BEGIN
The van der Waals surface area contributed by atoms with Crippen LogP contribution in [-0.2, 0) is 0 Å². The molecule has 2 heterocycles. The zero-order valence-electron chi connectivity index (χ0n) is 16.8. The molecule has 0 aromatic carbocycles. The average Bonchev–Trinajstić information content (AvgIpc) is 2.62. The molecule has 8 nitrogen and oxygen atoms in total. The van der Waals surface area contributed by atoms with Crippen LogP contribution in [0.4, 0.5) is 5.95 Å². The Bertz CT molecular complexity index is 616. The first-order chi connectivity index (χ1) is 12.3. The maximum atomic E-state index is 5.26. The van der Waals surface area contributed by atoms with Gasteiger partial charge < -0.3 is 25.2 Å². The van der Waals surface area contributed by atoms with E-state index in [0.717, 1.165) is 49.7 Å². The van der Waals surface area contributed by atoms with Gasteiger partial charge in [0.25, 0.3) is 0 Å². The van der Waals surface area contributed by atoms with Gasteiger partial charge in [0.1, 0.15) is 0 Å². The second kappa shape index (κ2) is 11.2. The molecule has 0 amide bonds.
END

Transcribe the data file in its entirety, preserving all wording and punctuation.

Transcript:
The van der Waals surface area contributed by atoms with Crippen LogP contribution in [-0.2, 0) is 0 Å². The molecule has 2 heterocycles. The zero-order valence-electron chi connectivity index (χ0n) is 16.8. The molecule has 0 aromatic carbocycles. The average Bonchev–Trinajstić information content (AvgIpc) is 2.62. The molecule has 8 nitrogen and oxygen atoms in total. The van der Waals surface area contributed by atoms with Crippen LogP contribution in [0.4, 0.5) is 5.95 Å². The Bertz CT molecular complexity index is 616. The first-order chi connectivity index (χ1) is 12.3. The maximum atomic E-state index is 5.26. The van der Waals surface area contributed by atoms with Gasteiger partial charge < -0.3 is 25.2 Å². The van der Waals surface area contributed by atoms with E-state index in [0.717, 1.165) is 49.7 Å². The van der Waals surface area contributed by atoms with Gasteiger partial charge in [0.25, 0.3) is 0 Å². The van der Waals surface area contributed by atoms with Gasteiger partial charge in [0.1, 0.15) is 0 Å². The second kappa shape index (κ2) is 11.2. The molecule has 0 amide bonds.